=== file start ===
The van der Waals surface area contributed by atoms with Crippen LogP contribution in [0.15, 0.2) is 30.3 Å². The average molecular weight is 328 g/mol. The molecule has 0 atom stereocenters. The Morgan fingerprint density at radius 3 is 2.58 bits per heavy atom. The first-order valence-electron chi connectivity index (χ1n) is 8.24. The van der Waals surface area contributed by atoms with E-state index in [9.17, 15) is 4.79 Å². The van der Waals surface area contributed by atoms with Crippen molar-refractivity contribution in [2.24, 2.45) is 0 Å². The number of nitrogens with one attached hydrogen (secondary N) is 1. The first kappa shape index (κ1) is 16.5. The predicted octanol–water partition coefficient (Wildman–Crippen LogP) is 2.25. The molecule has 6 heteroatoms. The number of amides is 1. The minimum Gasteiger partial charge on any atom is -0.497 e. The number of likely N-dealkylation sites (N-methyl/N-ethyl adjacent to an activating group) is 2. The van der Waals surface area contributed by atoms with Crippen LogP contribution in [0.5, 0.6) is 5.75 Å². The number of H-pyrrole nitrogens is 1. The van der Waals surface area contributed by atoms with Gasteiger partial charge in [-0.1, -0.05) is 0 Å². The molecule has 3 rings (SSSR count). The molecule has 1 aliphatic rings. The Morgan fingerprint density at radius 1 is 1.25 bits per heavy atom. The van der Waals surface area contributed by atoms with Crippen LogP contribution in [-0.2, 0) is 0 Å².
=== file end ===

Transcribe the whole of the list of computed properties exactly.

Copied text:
The van der Waals surface area contributed by atoms with Crippen LogP contribution in [0.15, 0.2) is 30.3 Å². The average molecular weight is 328 g/mol. The molecule has 0 atom stereocenters. The Morgan fingerprint density at radius 3 is 2.58 bits per heavy atom. The first-order valence-electron chi connectivity index (χ1n) is 8.24. The van der Waals surface area contributed by atoms with E-state index in [9.17, 15) is 4.79 Å². The van der Waals surface area contributed by atoms with Crippen molar-refractivity contribution in [2.24, 2.45) is 0 Å². The number of nitrogens with one attached hydrogen (secondary N) is 1. The first kappa shape index (κ1) is 16.5. The predicted octanol–water partition coefficient (Wildman–Crippen LogP) is 2.25. The molecule has 6 heteroatoms. The number of amides is 1. The minimum Gasteiger partial charge on any atom is -0.497 e. The number of likely N-dealkylation sites (N-methyl/N-ethyl adjacent to an activating group) is 2. The van der Waals surface area contributed by atoms with Crippen LogP contribution in [0.5, 0.6) is 5.75 Å². The number of H-pyrrole nitrogens is 1. The van der Waals surface area contributed by atoms with Gasteiger partial charge in [-0.1, -0.05) is 0 Å². The molecule has 3 rings (SSSR count). The molecule has 1 aliphatic rings. The Morgan fingerprint density at radius 1 is 1.25 bits per heavy atom. The van der Waals surface area contributed by atoms with Crippen LogP contribution in [-0.2, 0) is 0 Å².